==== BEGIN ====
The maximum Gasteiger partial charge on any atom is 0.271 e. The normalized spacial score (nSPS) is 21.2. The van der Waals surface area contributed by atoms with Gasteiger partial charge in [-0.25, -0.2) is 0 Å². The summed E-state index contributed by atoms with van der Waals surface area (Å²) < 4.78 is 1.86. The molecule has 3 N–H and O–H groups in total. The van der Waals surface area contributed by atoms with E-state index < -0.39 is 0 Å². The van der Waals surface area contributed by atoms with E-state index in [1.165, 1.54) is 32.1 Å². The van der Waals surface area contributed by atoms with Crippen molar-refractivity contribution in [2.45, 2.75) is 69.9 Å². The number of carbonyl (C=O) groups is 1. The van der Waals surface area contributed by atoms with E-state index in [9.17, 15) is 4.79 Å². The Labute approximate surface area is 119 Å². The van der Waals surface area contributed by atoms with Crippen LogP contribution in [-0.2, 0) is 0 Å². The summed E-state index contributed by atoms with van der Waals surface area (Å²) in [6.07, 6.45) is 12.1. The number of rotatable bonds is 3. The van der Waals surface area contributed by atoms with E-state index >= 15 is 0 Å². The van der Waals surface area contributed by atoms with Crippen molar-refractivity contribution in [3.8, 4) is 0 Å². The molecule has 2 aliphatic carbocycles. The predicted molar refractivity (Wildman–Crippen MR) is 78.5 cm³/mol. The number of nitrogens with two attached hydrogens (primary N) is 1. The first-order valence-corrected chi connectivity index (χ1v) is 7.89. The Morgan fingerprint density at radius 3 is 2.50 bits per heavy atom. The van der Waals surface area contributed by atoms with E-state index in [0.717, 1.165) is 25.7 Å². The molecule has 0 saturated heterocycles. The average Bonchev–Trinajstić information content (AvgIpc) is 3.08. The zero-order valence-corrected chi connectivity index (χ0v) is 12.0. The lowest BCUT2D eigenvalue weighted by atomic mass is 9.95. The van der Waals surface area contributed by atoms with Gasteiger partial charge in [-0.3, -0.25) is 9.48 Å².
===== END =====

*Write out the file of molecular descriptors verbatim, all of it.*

The maximum Gasteiger partial charge on any atom is 0.271 e. The normalized spacial score (nSPS) is 21.2. The van der Waals surface area contributed by atoms with Gasteiger partial charge in [-0.25, -0.2) is 0 Å². The summed E-state index contributed by atoms with van der Waals surface area (Å²) < 4.78 is 1.86. The molecule has 3 N–H and O–H groups in total. The van der Waals surface area contributed by atoms with E-state index < -0.39 is 0 Å². The van der Waals surface area contributed by atoms with E-state index in [1.165, 1.54) is 32.1 Å². The van der Waals surface area contributed by atoms with Crippen molar-refractivity contribution in [2.45, 2.75) is 69.9 Å². The number of carbonyl (C=O) groups is 1. The van der Waals surface area contributed by atoms with E-state index in [9.17, 15) is 4.79 Å². The Labute approximate surface area is 119 Å². The van der Waals surface area contributed by atoms with Crippen LogP contribution in [-0.2, 0) is 0 Å². The summed E-state index contributed by atoms with van der Waals surface area (Å²) in [6.07, 6.45) is 12.1. The number of rotatable bonds is 3. The van der Waals surface area contributed by atoms with E-state index >= 15 is 0 Å². The van der Waals surface area contributed by atoms with Crippen molar-refractivity contribution in [3.8, 4) is 0 Å². The molecule has 2 aliphatic carbocycles. The predicted molar refractivity (Wildman–Crippen MR) is 78.5 cm³/mol. The number of nitrogens with two attached hydrogens (primary N) is 1. The first-order valence-corrected chi connectivity index (χ1v) is 7.89. The Morgan fingerprint density at radius 3 is 2.50 bits per heavy atom. The van der Waals surface area contributed by atoms with E-state index in [0.717, 1.165) is 25.7 Å². The molecule has 0 saturated heterocycles. The average Bonchev–Trinajstić information content (AvgIpc) is 3.08. The zero-order valence-corrected chi connectivity index (χ0v) is 12.0. The lowest BCUT2D eigenvalue weighted by atomic mass is 9.95. The van der Waals surface area contributed by atoms with Gasteiger partial charge in [-0.3, -0.25) is 9.48 Å².